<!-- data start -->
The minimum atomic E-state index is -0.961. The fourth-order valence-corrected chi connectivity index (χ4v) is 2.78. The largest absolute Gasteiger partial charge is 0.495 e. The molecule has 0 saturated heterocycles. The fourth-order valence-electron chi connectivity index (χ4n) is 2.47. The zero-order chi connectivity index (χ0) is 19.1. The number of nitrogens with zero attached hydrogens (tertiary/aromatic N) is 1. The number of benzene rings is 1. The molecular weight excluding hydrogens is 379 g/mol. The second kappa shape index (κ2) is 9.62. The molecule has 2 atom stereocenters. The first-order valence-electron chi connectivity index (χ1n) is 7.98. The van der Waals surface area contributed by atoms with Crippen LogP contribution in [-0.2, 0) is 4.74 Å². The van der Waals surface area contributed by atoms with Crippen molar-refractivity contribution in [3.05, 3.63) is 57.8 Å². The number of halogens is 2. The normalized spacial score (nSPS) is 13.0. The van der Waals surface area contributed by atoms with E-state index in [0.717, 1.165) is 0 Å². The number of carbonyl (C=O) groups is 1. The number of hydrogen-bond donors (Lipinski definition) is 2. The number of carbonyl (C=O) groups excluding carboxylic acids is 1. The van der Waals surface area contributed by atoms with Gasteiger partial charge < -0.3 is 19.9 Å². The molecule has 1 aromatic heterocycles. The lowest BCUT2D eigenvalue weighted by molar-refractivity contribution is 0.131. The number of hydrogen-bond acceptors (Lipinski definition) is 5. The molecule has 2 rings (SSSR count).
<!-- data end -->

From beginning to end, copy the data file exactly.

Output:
The minimum atomic E-state index is -0.961. The fourth-order valence-corrected chi connectivity index (χ4v) is 2.78. The largest absolute Gasteiger partial charge is 0.495 e. The molecule has 0 saturated heterocycles. The fourth-order valence-electron chi connectivity index (χ4n) is 2.47. The zero-order chi connectivity index (χ0) is 19.1. The number of nitrogens with zero attached hydrogens (tertiary/aromatic N) is 1. The number of benzene rings is 1. The molecular weight excluding hydrogens is 379 g/mol. The second kappa shape index (κ2) is 9.62. The molecule has 2 atom stereocenters. The first-order valence-electron chi connectivity index (χ1n) is 7.98. The van der Waals surface area contributed by atoms with Crippen LogP contribution in [-0.2, 0) is 4.74 Å². The van der Waals surface area contributed by atoms with Crippen molar-refractivity contribution in [3.05, 3.63) is 57.8 Å². The number of halogens is 2. The normalized spacial score (nSPS) is 13.0. The van der Waals surface area contributed by atoms with E-state index in [0.717, 1.165) is 0 Å². The number of carbonyl (C=O) groups is 1. The number of hydrogen-bond donors (Lipinski definition) is 2. The number of carbonyl (C=O) groups excluding carboxylic acids is 1. The van der Waals surface area contributed by atoms with Gasteiger partial charge < -0.3 is 19.9 Å². The molecule has 1 aromatic heterocycles. The lowest BCUT2D eigenvalue weighted by molar-refractivity contribution is 0.131. The number of hydrogen-bond acceptors (Lipinski definition) is 5. The molecule has 2 rings (SSSR count).